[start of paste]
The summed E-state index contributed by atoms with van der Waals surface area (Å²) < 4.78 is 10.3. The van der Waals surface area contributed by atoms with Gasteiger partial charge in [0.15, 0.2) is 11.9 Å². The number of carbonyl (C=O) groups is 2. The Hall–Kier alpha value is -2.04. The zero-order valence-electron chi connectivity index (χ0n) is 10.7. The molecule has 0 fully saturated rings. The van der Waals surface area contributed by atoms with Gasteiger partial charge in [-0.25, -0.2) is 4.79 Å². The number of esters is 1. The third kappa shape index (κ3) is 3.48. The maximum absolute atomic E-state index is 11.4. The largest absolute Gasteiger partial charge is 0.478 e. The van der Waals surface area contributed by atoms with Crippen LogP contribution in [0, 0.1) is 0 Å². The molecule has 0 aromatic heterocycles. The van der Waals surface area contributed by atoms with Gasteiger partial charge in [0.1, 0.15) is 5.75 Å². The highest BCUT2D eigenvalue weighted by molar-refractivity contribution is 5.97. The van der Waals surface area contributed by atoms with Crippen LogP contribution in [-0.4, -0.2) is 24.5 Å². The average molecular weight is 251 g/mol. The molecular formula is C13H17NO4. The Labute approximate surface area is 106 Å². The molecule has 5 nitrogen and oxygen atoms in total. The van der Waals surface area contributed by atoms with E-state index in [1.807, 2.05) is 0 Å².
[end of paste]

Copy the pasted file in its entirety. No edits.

The summed E-state index contributed by atoms with van der Waals surface area (Å²) < 4.78 is 10.3. The van der Waals surface area contributed by atoms with Gasteiger partial charge in [0.15, 0.2) is 11.9 Å². The number of carbonyl (C=O) groups is 2. The Hall–Kier alpha value is -2.04. The zero-order valence-electron chi connectivity index (χ0n) is 10.7. The molecule has 0 fully saturated rings. The van der Waals surface area contributed by atoms with Gasteiger partial charge in [-0.25, -0.2) is 4.79 Å². The number of esters is 1. The third kappa shape index (κ3) is 3.48. The maximum absolute atomic E-state index is 11.4. The largest absolute Gasteiger partial charge is 0.478 e. The van der Waals surface area contributed by atoms with Crippen LogP contribution in [0, 0.1) is 0 Å². The molecule has 0 aromatic heterocycles. The van der Waals surface area contributed by atoms with Gasteiger partial charge in [0.1, 0.15) is 5.75 Å². The highest BCUT2D eigenvalue weighted by molar-refractivity contribution is 5.97. The van der Waals surface area contributed by atoms with Crippen LogP contribution in [-0.4, -0.2) is 24.5 Å². The average molecular weight is 251 g/mol. The molecular formula is C13H17NO4. The Labute approximate surface area is 106 Å². The molecule has 5 nitrogen and oxygen atoms in total. The van der Waals surface area contributed by atoms with E-state index in [1.807, 2.05) is 0 Å².